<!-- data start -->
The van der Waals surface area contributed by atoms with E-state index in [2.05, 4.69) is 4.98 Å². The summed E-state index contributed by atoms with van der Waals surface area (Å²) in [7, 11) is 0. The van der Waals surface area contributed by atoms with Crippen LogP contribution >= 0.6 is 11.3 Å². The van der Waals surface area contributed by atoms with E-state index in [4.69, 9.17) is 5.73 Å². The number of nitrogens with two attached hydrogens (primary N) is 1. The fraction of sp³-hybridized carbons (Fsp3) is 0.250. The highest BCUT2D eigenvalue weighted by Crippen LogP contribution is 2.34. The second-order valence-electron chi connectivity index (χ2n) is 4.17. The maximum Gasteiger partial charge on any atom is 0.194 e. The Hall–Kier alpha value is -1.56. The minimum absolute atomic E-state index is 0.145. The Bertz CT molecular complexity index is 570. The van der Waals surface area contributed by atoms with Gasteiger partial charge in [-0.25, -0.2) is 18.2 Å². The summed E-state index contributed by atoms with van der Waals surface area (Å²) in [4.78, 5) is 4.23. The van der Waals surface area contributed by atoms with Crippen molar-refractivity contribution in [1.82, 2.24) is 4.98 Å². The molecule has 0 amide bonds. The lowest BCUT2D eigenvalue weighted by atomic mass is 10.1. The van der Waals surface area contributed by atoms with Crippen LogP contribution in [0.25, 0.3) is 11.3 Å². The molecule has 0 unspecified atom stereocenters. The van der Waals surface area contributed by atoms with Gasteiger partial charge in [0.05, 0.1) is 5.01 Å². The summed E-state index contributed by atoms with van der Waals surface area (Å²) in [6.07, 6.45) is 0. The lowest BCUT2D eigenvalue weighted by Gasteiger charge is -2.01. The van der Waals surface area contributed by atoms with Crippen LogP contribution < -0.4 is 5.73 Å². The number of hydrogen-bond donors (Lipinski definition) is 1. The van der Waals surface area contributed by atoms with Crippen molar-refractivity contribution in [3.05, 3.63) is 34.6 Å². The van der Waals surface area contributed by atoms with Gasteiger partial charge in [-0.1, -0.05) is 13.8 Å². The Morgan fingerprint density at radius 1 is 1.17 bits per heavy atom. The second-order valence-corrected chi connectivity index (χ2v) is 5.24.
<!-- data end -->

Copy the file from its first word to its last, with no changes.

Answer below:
The van der Waals surface area contributed by atoms with E-state index in [2.05, 4.69) is 4.98 Å². The summed E-state index contributed by atoms with van der Waals surface area (Å²) in [7, 11) is 0. The van der Waals surface area contributed by atoms with Crippen LogP contribution >= 0.6 is 11.3 Å². The van der Waals surface area contributed by atoms with E-state index in [4.69, 9.17) is 5.73 Å². The number of nitrogens with two attached hydrogens (primary N) is 1. The fraction of sp³-hybridized carbons (Fsp3) is 0.250. The highest BCUT2D eigenvalue weighted by Crippen LogP contribution is 2.34. The second-order valence-electron chi connectivity index (χ2n) is 4.17. The maximum Gasteiger partial charge on any atom is 0.194 e. The Hall–Kier alpha value is -1.56. The minimum absolute atomic E-state index is 0.145. The Bertz CT molecular complexity index is 570. The van der Waals surface area contributed by atoms with Gasteiger partial charge in [-0.25, -0.2) is 18.2 Å². The summed E-state index contributed by atoms with van der Waals surface area (Å²) in [4.78, 5) is 4.23. The van der Waals surface area contributed by atoms with Crippen molar-refractivity contribution in [1.82, 2.24) is 4.98 Å². The molecule has 0 amide bonds. The lowest BCUT2D eigenvalue weighted by atomic mass is 10.1. The van der Waals surface area contributed by atoms with Crippen LogP contribution in [0.25, 0.3) is 11.3 Å². The molecule has 0 unspecified atom stereocenters. The van der Waals surface area contributed by atoms with Gasteiger partial charge in [0.05, 0.1) is 5.01 Å². The summed E-state index contributed by atoms with van der Waals surface area (Å²) in [6.07, 6.45) is 0. The lowest BCUT2D eigenvalue weighted by Gasteiger charge is -2.01. The van der Waals surface area contributed by atoms with Crippen LogP contribution < -0.4 is 5.73 Å². The number of hydrogen-bond donors (Lipinski definition) is 1. The van der Waals surface area contributed by atoms with Crippen molar-refractivity contribution in [3.05, 3.63) is 34.6 Å². The van der Waals surface area contributed by atoms with Gasteiger partial charge in [-0.1, -0.05) is 13.8 Å². The Morgan fingerprint density at radius 1 is 1.17 bits per heavy atom. The second-order valence-corrected chi connectivity index (χ2v) is 5.24.